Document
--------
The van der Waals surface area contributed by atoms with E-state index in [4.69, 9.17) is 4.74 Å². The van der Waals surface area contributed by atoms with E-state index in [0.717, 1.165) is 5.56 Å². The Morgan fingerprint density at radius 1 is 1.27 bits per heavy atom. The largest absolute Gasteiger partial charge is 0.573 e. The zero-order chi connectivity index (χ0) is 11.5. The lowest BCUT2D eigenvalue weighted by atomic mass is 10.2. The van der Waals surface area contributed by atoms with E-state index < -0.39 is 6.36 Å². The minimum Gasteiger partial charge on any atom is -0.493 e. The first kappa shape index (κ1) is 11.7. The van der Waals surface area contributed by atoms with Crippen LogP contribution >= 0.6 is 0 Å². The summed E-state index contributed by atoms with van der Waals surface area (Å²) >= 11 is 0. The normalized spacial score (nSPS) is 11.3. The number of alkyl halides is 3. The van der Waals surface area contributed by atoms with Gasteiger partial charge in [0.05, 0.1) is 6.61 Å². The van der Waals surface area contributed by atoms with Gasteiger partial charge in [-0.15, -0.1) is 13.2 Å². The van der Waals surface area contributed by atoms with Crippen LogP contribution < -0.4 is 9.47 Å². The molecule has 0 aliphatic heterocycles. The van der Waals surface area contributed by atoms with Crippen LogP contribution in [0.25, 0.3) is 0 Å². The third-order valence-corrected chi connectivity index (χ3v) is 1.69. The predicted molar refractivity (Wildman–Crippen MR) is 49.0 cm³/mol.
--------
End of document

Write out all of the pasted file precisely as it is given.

The van der Waals surface area contributed by atoms with E-state index in [4.69, 9.17) is 4.74 Å². The van der Waals surface area contributed by atoms with E-state index in [0.717, 1.165) is 5.56 Å². The Morgan fingerprint density at radius 1 is 1.27 bits per heavy atom. The largest absolute Gasteiger partial charge is 0.573 e. The zero-order chi connectivity index (χ0) is 11.5. The lowest BCUT2D eigenvalue weighted by atomic mass is 10.2. The van der Waals surface area contributed by atoms with E-state index < -0.39 is 6.36 Å². The minimum Gasteiger partial charge on any atom is -0.493 e. The first kappa shape index (κ1) is 11.7. The van der Waals surface area contributed by atoms with Crippen LogP contribution >= 0.6 is 0 Å². The summed E-state index contributed by atoms with van der Waals surface area (Å²) >= 11 is 0. The normalized spacial score (nSPS) is 11.3. The number of alkyl halides is 3. The van der Waals surface area contributed by atoms with Gasteiger partial charge in [0.05, 0.1) is 6.61 Å². The van der Waals surface area contributed by atoms with Gasteiger partial charge in [-0.15, -0.1) is 13.2 Å². The van der Waals surface area contributed by atoms with Crippen LogP contribution < -0.4 is 9.47 Å². The molecule has 0 aliphatic heterocycles. The van der Waals surface area contributed by atoms with Crippen LogP contribution in [0.25, 0.3) is 0 Å². The third-order valence-corrected chi connectivity index (χ3v) is 1.69. The predicted molar refractivity (Wildman–Crippen MR) is 49.0 cm³/mol.